Self-selected social Darwinism?

WAHOO, Obama won re-election! Everyone is excited, right? Wrong! Not only are people engaging in blatant racism on public forums, citizens in 20 states have filed for secession no the White House website. The White House previously stated it will respond to any petition that receives over 25,000 signatures (a successful petition asked for the WH beer recipe). Petitions from Texas and Tennessee are close to the necessary number. Most of the petitions follow a simple format consisting almost entirely of extensive quotes from the Declaration of Independence. The Texas petition, however, actually seems to have merit. It discusses Texas’s potential for economic and cultural independence.

One question you may have (I share it) is this: why now? Why are so many states making this effort now?

I have an answer for you.

It’s not this…

Or this…

Or even this…

It’s this:

Which makes me incredibly disappointed in our nation. Really? You’re so mad you lost the election to a person you don’t support that you believe your rights are being taken away from you? Rub some dirt on it and grow up.

But really, maybe it’d be better if these states seceded. (After all, Texas was born in part due to secession.) All parties involved might be a little happier…

-Rachel Baer

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About rowlanda12

This is a blog about the 2012 presidential election. Content is generated by students in Professor Heldman's Politics 101 class. She does not necessarily endorse the views expressed here.
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One Response to Self-selected social Darwinism?

  1. Hey Rachel –
    Thanks for this post addressing the ‘secession’ petitions. I’ve been observing a lot of talk of this on social media sites, and struggling to wrap my mind around this concept.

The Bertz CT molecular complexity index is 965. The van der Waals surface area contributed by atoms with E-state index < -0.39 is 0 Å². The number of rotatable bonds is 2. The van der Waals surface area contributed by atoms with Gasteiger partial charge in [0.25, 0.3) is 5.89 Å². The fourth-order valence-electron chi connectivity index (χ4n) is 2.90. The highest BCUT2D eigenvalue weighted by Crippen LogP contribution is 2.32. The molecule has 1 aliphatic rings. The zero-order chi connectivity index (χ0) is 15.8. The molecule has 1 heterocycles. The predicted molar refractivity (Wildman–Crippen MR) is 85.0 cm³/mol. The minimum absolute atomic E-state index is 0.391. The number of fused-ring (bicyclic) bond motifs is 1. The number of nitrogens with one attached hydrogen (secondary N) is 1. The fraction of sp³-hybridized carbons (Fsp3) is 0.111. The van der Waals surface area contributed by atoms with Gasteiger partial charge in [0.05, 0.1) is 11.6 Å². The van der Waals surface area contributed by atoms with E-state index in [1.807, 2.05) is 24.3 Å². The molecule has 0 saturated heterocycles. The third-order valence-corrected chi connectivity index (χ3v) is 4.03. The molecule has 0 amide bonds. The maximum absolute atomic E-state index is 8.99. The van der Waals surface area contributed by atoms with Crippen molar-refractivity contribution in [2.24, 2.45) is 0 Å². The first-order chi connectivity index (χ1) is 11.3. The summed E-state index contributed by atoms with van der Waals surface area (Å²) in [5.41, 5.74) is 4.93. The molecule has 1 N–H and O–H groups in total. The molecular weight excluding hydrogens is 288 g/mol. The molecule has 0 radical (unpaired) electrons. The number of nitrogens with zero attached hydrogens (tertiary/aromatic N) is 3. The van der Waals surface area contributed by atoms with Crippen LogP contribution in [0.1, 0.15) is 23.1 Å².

As Ryan posted, the ‘mandate’ from the results of this election is that Americans want Democrats and Republicans to work together to solve the nation’s problems. To some extent, like Ryan, I agree with this. A divided legislative branch and the re-election of an incumbent president (historically, quite likely) do not constitute a ‘socialist take-over’ of the government.
    Even far-right Republicans like John Boehner are accepting the results of the election and carrying on in the UNITED States of America.
    This suggestion of ‘secession’ is offensive on several levels:
    1. In a way, the act of seceding due to the results of an election devalues the unspoken mini-contract that each citizen accepts when they cast their vote. That is – “I cast my vote in this election, and in doing so, will accept the results as I have made my voice heard,” This isn’t to say (at all!) that voting negates a person’s right to, well, complain about the results of an election. However, it does, in my opinion, negate a person’s attempt to secede from the nation after the federal election that they voted in didn’t turn out as they would have liked. If you’re a part of the nation when you vote, you’re still a part of the nation after you vote.
    2. Liberals didn’t try to secede from the union when President Bush was ‘elected’ in 2000, or when he was re-elected in 2004.
    3. It is inherently unpatriotic to try to remove yourself from a nation that legitimately elects a leader who does not necessarily share your views.
    4. Was the Civil War effective, productive, or worthwhile to the Confederacy? Was the immense loss of life ‘worth it’ to the United States? In hindsight, do we view the Confederates as ‘true patriots’? Doubt it.

    This post is a bit rambly, but I’m still trying to figure out my thoughts on this matter. I think, mostly, I’m repulsed and offended by those trying to ‘secede’ – but I’m trying to figure out why!

    Thanks,
    Emily Pelz

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